Tales of the City is a series of novels, the first portions of which were published initially as a newspaper serial starting on August 8, 1974, in a Marin County newspaper, The Pacific Sun, picked up in 1976 by the San Francisco Chronicle, and later reworked into the series of books published by HarperCollins (then Harper and Row). The first of Maupin's novels, entitled Tales of the City, was published in 1978. Five more followed in the 1980s, ending with the last book, Sure of You, in 1989.[17] A seventh novel published in 2007, Michael Tolliver Lives, continues the story of some of the characters. It was followed by an eighth volume, Mary Ann in Autumn, published in 2010 and a ninth and final volume, The Days of Anna Madrigal, in 2014.[19] In Babycakes, published in 1983, Maupin was one of the first writers to address the subject of AIDS.[16] Of the autobiographical nature of the characters, he says "I've always been all of the characters in one way or another."[20]

The Tales of the City books have been translated into ten languages, and there are more than six million copies in print. Several of the books have been adapted and broadcast on BBC Radio 4.[21]

Television miniseries

The first three books in the series have also been adapted into three television miniseries starring Olympia Dukakis and Laura Linney. The first airing was on PBS; subsequent miniseries appeared on Showtime.[22]

Musical projects

He collaborated on Anna Madrigal Remembers, a musical work written by Jake Heggie and performed by choir Chanticleer and mezzo-soprano Frederica von Stade on August 6, 1999, for which Maupin provided a new libretto. He also participated in a concert series with the Seattle Men's Chorus entitled Tunes From Tales (Music for Mouse), which included readings from his books and music from the era.[23]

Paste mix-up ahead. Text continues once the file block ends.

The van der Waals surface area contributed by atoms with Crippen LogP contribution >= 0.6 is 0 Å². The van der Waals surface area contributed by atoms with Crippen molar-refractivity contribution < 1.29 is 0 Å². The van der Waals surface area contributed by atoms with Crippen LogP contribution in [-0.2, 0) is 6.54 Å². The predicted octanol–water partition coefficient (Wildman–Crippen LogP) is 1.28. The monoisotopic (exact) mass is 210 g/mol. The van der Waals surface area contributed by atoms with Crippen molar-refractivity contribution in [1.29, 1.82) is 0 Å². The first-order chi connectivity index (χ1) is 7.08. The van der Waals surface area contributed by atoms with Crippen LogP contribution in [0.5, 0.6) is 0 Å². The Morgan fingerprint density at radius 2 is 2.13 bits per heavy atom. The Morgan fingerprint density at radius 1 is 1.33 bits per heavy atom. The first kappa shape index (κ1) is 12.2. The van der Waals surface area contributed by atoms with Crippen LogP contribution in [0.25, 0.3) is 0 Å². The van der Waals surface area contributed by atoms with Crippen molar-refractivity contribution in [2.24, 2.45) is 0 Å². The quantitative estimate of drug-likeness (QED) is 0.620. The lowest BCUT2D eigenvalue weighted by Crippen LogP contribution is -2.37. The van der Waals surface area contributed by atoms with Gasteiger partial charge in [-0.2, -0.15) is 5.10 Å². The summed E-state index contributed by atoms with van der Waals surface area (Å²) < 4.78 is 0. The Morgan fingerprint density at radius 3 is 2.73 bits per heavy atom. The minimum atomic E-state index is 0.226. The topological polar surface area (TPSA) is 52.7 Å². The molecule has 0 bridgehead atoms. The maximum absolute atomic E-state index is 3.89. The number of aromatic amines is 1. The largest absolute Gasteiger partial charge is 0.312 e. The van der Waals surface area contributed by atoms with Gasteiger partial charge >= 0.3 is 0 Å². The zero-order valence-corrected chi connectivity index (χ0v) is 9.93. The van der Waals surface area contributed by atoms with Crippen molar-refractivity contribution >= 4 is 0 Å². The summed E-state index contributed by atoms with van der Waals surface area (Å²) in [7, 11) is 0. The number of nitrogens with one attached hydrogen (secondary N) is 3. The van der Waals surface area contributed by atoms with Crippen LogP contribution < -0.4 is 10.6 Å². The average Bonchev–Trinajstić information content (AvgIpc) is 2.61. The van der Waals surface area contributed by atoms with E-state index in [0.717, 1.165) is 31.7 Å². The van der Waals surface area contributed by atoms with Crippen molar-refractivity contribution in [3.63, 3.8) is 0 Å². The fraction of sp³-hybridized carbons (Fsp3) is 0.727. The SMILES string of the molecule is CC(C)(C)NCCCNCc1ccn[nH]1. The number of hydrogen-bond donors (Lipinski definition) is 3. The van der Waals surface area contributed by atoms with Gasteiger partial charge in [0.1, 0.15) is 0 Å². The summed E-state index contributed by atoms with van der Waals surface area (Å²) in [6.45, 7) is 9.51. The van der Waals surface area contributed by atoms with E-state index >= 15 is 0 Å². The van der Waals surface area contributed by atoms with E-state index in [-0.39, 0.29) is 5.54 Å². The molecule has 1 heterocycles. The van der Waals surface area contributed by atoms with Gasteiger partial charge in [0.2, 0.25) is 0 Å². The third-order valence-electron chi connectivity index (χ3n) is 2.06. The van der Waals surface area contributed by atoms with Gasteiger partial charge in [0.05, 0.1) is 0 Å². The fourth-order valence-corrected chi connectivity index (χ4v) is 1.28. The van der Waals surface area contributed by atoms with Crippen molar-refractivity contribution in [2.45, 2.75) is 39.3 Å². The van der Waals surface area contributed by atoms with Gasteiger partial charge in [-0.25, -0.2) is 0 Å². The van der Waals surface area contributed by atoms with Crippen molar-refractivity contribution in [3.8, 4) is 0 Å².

In May 2011, a theatrical musical version of Tales of the City had its premiere at American Conservatory Theater in San Francisco. The musical has a score and lyrics by Jake Shears and John Garden of the rock band Scissor Sisters, and a book by Jeff Whitty. It was directed by Jason Moore.[24]

Maybe the Moon and The Night Listener

Maupin wrote two novels, Maybe The Moon and The Night Listener, which are not part of Tales, though both books occasionally glance in that direction.

Maybe The Moon is a story Maupin describes as "partly autobiographical", despite the main character being a female heterosexual Jewish dwarf. The character was also based on his friend Tamara De Treaux, who played the title character in the 1982 film E.T. the Extra-Terrestrial.[25][26]

The Night Listener is a roman à clef, inspired by Maupin's experiences concerning the Anthony Godby Johnson hoax.[27][28][29][30] He says he wanted to create a psychological thriller, while being able to put autobiographical elements in it.[11] The issues he addresses include the ending of his relationship with his long-term partner and his relationship with his father. The book very lightly references the Tales world via Gabriel Noone's assistant, who is one of DeDe Halcyon-Day's twins from Tales. It was serialized on the internet, on, prior to its print publication.[11] The Night Listener was adapted into a movie that was screened at the Sundance Film Festival in late January 2006 and released by Miramax the following August.[27]